About the use of language: it is impossible to sharpen a pencil with a blunt axe. It is equally vain to try to do it with ten blunt axes instead. Edsger Dijkstra
Edsger Wybe Dijkstra ( Dutch: 11 May 1930 – 6 August 2002) was a Dutch systems scientist, programmer, software engineer, science essayist, and pioneer in computing science. A theoretical physicist by training, he worked as a programmer at the Mathematisch Centrum (Amsterdam) from 1952 to 1962. A university professor for much of his life, Dijkstra held the Schlumberger Centennial Chair in Computer Sciences at the University of Texas at Austin from 1984 until his retirement in 1999. He was a professor of mathematics at the Eindhoven University of Technology (1962–1984) and a research fellow at the Burroughs Corporation (1973–1984).
It is fascinating to me that a mathematician could make such a profound statement about language. Of course once you know he is a mathematician you realize he deals with the very a very exact language, math.
Calculators can only calculate – they cannot do mathematics. John A. Van de Walle
Dr. John A. Van de Walle was a well-known mathematics educator and the author of Elementary and Middle School Mathematics: Teaching Developmentally, a book that continues to be a popular text and resource for teaching grades K-8 mathematics.
John A. Van de Walle graduated cum laude from Bellarmine College in 1965 with a degree in mathematics, earned his master’s degree in mathematics at St. Louis University in 1967, and earned his doctoral degree in mathematics education from Ohio State University in 1972. He spent most of his career-29 years-at Virginia Commonwealth University where he taught mathematics education to preservice and in-service teachers. He retired in 2002 as a professor emeritus, but he continued to write and work with teachers to promote mathematics education.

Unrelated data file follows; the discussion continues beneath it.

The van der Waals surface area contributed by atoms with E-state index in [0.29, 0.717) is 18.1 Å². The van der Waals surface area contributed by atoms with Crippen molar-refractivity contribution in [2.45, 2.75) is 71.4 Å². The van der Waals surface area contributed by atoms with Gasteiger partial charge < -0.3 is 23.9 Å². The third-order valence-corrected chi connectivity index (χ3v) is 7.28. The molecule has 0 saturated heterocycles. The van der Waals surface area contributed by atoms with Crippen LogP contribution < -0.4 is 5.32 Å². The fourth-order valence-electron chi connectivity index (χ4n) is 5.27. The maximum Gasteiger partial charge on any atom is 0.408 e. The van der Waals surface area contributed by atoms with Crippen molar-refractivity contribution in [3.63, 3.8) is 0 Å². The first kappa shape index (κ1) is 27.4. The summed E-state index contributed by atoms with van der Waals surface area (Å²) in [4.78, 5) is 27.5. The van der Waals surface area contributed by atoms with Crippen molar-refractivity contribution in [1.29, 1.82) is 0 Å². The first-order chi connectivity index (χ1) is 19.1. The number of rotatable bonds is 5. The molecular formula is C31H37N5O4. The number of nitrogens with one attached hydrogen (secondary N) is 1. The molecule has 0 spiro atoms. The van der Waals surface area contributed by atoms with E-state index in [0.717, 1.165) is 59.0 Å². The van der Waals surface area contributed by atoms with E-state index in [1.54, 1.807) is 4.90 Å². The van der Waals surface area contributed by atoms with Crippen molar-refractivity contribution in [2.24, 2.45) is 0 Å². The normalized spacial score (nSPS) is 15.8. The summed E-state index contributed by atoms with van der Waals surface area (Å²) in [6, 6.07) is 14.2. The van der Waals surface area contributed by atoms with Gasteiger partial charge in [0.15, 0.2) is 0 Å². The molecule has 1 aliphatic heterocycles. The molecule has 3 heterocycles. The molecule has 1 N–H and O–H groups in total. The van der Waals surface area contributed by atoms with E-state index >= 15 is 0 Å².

Dr. Van de Walle also served as a consultant to various school systems in the United States and Canada. He was an active member of the National Council of Teachers of Mathematics and served on its board of directors from 1998 to 2001. He once said, “It is fun to figure out the puzzle of how children go about making sense of mathematics and then how to help teachers help kids.”
Dr. Van de Walle died at home on December 2, 2006.
From the movie a Beautiful Mind, A biopic of the meteoric rise of John Forbes Nash Jr., a math prodigy able to solve problems that baffled the greatest of minds. And how he overcame years of suffering through schizophrenia to win the Nobel Prize. Played by Russell Crowe.
Robert Nash on his Nobel Prize acceptance: Thank you. I’ve always believed in numbers and the equations and logics that lead to reason.
But after a lifetime of such pursuits, I ask,
“What truly is logic?”
“Who decides reason?”
My quest has taken me through the physical, the metaphysical, the delusional — and back.
And I have made the most important discovery of my career, the most important discovery of my life: It is only in the mysterious equations of love that any logic or reasons can be found.
I’m only here tonight because of you [wife, Alicia].
You are the reason I am.
You are all my reasons.
The Youtube Clip
What is truly great is it is a true story.
A side by side picture of the real Nash and Crowe.
I must study politics and war that my sons may have liberty to study mathematics and philosophy. John Adams in a letter to his wife, dated 1780